Harper erred on Olympics: Chre­tien


Stephen Harper made a po­lit­i­cal blun­der by fail­ing to at­tend the Olympic open­ing cer­e­monies in China, Jean Chre­tien charged Mon­day as he de­nounced the sit­ting prime min­is­ter for burn­ing bridges and un­do­ing decades of good­will be­tween the two coun­tries with his swipes at the emerg­ing su­per­power.

The Chi­nese will not likely for­give the Cana­dian gov­ern­ment’s slights be­cause they have a “col­lec­tive me­mory there that is very im­por­tant and plays a big role,” the for­mer Lib­eral prime min­is­ter told a meet­ing of the Cana­dian Bar As­so­ci­a­tion.

“I would have been at the Olympics my­self,” said Chre­tien, who also lam­basted the Harper gov­ern­ment for alien­at­ing the Chi­nese by be­stow­ing hon­ourary Cana­dian cit­i­zen­ship on the Dalai Lama of Ti­bet.

“We’re black­balled,” Chre­tien said later to Canwest News Ser­vice. “We’re at the bot­tom of the lad­der with China. We’ve lost a lot of ground.”

Harper, cit­ing a sched­ul­ing con­flict, was one of a hand­ful of world lead­ers who skipped the lav­ish Olympics open­ing cer­e­mony on Aug. 8, widely de­scribed as China’s com­ing-out party. The prime min­is­ter’s fail­ure to at­tend has been viewed by crit­ics as snub­bing a coun­try he has re­peat­edly crit­i­cized for its hu­man-rights record.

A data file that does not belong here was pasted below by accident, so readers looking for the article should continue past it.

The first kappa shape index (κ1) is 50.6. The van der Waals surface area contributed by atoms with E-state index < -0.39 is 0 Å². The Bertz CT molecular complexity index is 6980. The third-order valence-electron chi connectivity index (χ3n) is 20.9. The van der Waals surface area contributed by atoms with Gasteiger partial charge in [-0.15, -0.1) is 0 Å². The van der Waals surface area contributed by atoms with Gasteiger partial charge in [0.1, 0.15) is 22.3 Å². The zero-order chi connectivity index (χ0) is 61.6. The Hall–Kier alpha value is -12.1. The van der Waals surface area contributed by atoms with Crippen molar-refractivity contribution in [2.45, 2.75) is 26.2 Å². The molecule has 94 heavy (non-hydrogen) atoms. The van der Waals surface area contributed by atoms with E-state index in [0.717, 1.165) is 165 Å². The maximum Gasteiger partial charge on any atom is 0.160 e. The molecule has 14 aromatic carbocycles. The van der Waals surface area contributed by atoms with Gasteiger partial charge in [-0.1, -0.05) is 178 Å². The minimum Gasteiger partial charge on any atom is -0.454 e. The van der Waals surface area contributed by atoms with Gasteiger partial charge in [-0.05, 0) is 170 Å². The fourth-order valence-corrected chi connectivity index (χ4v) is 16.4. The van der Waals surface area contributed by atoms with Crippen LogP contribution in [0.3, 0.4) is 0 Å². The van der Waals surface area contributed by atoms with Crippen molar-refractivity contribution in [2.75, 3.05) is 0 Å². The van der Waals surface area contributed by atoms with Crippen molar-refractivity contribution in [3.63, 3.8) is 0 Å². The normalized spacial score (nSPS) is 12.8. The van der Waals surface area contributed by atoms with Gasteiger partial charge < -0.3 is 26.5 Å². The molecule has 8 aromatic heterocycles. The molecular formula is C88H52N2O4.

Harper has had a tense re­la­tion­ship with Chi­nese Pres­i­dent Hu Jin­tao amid the prime min­is­ter’s as­ser­tions that he would not sac­ri­fice hu­man rights to reach busi­ness deals with China.

Dim­itris Soudas, a spokesman for Harper, shot back at Chre­tien, say­ing that he only at­tended one of six Olympic open­ing cer­e­monies dur­ing his 13 years as prime min­is­ter, when he went to At­lanta in 1996.

“For Mr. Chre­tien to sit there and say our re­la­tions with China are dam­aged be­cause the prime min­is­ter did not at­tend is hyp­o­crit­i­cal,” said Soudas, adding the gov­ern­ment sent a del­e­ga­tion led by For­eign Af­fairs Min­is­ter David Emer­son.

Chre­tien said re­la­tions be­tween the two coun­tries have steadily de­te­ri­o­rated un­der the Harper gov­ern­ment, re­vers­ing decades of hard-earned good­will that be­gan with Con­ser­va­tive gov­ern­ment of John Diefen­baker, which sold wheat to China in the 1950s.

“Start­ing with Diefen­baker, and then with Trudeau, and all of us, we es­tab­lished very good re­la­tions with China,” Chre­tien told re­porters. “And sud­denly, you break a bridge. It would have been easy just to be there (at the Olympics).”

Jean Chre­tien

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